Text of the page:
Dually, for a function *f* from a set *S* to a topological space *X*, the initial topology on *S* is defined by designating as an open set every subset *A* of *S* such that for some open subset *U* of *X*. If *S* has an existing topology, *f* is continuous with respect to this topology if and only if the existing topology is finer than the initial topology on *S*. Thus the initial topology can be characterized as the coarsest topology on *S* that makes *f* continuous. If *f* is injective, this topology is canonically identified with the subspace topology of *S*, viewed as a subset of *X*.

A topology on a set *S* is uniquely determined by the class of all continuous functions into all topological spaces *X*. Dually, a similar idea can be applied to maps

If is a continuous function from some subset of a topological space then an *continuous extension* of to is any continuous function such that for every which is a condition that often written as In words, it is any continuous function that restricts to on This notion is used, for example, in the Tietze extension theorem and the Hahn–Banach theorem. Were not continuous then it could not possibly have a continuous extension. If is a Hausdorff space and is a dense subset of then a continuous extension of to if one exists, will be unique.

Various other mathematical domains use the concept of continuity in different, but related meanings. For example, in order theory, an order-preserving function between particular types of partially ordered sets *X* and *Y* is continuous if for each directed subset *A* of *X*, we have Here is the supremum with respect to the orderings in *X* and *Y*, respectively. This notion of continuity is the same as topological continuity when the partially ordered sets are given the Scott topology.^{ [18] }^{ [19] }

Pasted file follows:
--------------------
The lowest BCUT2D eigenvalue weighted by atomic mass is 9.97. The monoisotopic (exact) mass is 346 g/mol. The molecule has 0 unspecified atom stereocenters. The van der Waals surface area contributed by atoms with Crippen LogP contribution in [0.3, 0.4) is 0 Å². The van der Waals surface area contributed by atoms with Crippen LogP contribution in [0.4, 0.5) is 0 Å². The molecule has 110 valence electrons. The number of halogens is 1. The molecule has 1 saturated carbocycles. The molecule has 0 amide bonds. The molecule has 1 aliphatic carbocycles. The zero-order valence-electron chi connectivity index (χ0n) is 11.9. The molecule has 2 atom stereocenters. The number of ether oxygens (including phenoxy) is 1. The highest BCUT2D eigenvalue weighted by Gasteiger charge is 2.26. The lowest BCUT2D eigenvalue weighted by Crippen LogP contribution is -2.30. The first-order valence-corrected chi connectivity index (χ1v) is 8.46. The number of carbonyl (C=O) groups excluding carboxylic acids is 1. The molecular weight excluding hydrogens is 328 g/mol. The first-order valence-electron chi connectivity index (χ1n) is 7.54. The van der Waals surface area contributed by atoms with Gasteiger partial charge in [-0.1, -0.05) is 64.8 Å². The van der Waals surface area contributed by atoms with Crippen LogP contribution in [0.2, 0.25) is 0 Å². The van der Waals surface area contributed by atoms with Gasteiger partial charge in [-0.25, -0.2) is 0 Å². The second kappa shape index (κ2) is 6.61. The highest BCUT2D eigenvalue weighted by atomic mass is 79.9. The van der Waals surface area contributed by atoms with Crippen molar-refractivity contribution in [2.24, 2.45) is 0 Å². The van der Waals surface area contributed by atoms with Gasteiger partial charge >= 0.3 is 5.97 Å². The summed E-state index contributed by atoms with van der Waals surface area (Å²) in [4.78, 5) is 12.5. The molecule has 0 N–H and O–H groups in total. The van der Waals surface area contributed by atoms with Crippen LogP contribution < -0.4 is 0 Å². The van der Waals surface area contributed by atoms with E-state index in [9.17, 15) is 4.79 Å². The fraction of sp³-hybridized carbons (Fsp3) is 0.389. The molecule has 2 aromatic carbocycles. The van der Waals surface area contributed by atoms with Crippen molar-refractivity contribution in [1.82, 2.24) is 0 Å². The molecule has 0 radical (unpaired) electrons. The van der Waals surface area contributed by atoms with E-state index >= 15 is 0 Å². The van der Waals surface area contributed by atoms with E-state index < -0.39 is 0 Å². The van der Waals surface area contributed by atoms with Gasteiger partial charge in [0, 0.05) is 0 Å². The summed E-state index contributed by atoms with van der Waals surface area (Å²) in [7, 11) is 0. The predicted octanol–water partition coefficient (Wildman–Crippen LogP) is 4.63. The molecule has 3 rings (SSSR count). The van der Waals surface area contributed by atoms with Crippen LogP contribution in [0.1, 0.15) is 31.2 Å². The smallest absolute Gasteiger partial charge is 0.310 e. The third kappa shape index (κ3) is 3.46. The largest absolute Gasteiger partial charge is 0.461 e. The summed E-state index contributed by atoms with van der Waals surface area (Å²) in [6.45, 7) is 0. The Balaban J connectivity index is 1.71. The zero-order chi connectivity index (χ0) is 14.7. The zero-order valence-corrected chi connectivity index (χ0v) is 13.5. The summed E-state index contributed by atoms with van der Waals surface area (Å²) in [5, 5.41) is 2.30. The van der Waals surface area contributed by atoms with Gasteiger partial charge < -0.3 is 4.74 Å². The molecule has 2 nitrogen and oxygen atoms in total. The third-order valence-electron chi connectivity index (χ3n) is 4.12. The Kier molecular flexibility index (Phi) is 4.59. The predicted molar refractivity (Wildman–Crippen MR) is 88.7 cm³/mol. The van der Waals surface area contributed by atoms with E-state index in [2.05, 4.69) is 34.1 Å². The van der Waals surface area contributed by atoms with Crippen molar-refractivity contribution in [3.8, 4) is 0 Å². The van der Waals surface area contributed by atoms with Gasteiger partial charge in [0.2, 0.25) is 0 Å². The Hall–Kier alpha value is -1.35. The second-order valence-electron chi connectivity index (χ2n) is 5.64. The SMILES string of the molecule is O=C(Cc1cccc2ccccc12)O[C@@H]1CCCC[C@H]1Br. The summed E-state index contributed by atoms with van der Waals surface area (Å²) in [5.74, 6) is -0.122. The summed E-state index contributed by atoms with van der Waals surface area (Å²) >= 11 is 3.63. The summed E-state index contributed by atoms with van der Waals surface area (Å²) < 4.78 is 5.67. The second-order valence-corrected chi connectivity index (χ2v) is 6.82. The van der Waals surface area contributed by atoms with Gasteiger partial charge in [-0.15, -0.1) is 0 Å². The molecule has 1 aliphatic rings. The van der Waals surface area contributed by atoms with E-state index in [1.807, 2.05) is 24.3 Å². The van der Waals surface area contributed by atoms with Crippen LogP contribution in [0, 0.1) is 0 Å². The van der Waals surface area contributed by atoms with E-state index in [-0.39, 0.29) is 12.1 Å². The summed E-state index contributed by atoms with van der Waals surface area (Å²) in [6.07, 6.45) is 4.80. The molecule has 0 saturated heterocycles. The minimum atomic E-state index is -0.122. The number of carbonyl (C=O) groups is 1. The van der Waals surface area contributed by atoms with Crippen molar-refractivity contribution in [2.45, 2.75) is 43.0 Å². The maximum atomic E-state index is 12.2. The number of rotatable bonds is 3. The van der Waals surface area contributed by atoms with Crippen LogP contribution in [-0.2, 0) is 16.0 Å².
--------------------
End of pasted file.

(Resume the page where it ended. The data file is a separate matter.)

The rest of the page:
In category theory, a functor

between two categories is called * continuous *, if it commutes with small limits. That is to say,

for any small (i.e., indexed by a set *I*, as opposed to a class) diagram of objects in .

A * continuity space * is a generalization of metric spaces and posets,^{ [20] }^{ [21] } which uses the concept of quantales, and that can be used to unify the notions of metric spaces and domains.^{ [22] }

- Direction-preserving function - an analogue of a continuous function in discrete spaces.

In mathematical analysis, the **intermediate value theorem** states that if *f* is a continuous function whose domain contains the interval [*a*, *b*], then it takes on any given value between *f*(*a*) and *f*(*b*) at some point within the interval.

This is a glossary of some terms used in the branch of mathematics known as topology. Although there is no absolute distinction between different areas of topology, the focus here is on general topology. The following definitions are also fundamental to algebraic topology, differential topology and geometric topology.